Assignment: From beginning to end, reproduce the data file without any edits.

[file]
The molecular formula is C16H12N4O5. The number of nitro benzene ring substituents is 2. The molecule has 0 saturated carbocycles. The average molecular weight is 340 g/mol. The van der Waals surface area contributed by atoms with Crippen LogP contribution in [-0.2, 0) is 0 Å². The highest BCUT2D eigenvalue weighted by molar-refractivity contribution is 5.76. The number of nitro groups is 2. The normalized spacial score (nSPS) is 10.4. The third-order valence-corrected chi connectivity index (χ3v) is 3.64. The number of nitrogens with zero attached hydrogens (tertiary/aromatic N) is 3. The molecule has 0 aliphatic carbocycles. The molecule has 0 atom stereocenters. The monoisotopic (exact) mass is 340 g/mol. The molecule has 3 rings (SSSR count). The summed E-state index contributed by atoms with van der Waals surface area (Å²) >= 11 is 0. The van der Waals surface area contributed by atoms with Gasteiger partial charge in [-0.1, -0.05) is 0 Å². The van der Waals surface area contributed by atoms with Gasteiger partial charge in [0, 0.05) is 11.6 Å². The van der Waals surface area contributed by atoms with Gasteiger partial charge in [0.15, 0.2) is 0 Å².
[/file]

The molecular formula is C16H12N4O5. The number of nitro benzene ring substituents is 2. The molecule has 0 saturated carbocycles. The average molecular weight is 340 g/mol. The van der Waals surface area contributed by atoms with Crippen LogP contribution in [-0.2, 0) is 0 Å². The highest BCUT2D eigenvalue weighted by molar-refractivity contribution is 5.76. The number of nitro groups is 2. The normalized spacial score (nSPS) is 10.4. The third-order valence-corrected chi connectivity index (χ3v) is 3.64. The number of nitrogens with zero attached hydrogens (tertiary/aromatic N) is 3. The molecule has 0 aliphatic carbocycles. The molecule has 0 atom stereocenters. The monoisotopic (exact) mass is 340 g/mol. The molecule has 3 rings (SSSR count). The summed E-state index contributed by atoms with van der Waals surface area (Å²) >= 11 is 0. The van der Waals surface area contributed by atoms with Gasteiger partial charge in [-0.1, -0.05) is 0 Å². The van der Waals surface area contributed by atoms with Gasteiger partial charge in [0, 0.05) is 11.6 Å². The van der Waals surface area contributed by atoms with Gasteiger partial charge in [0.15, 0.2) is 0 Å².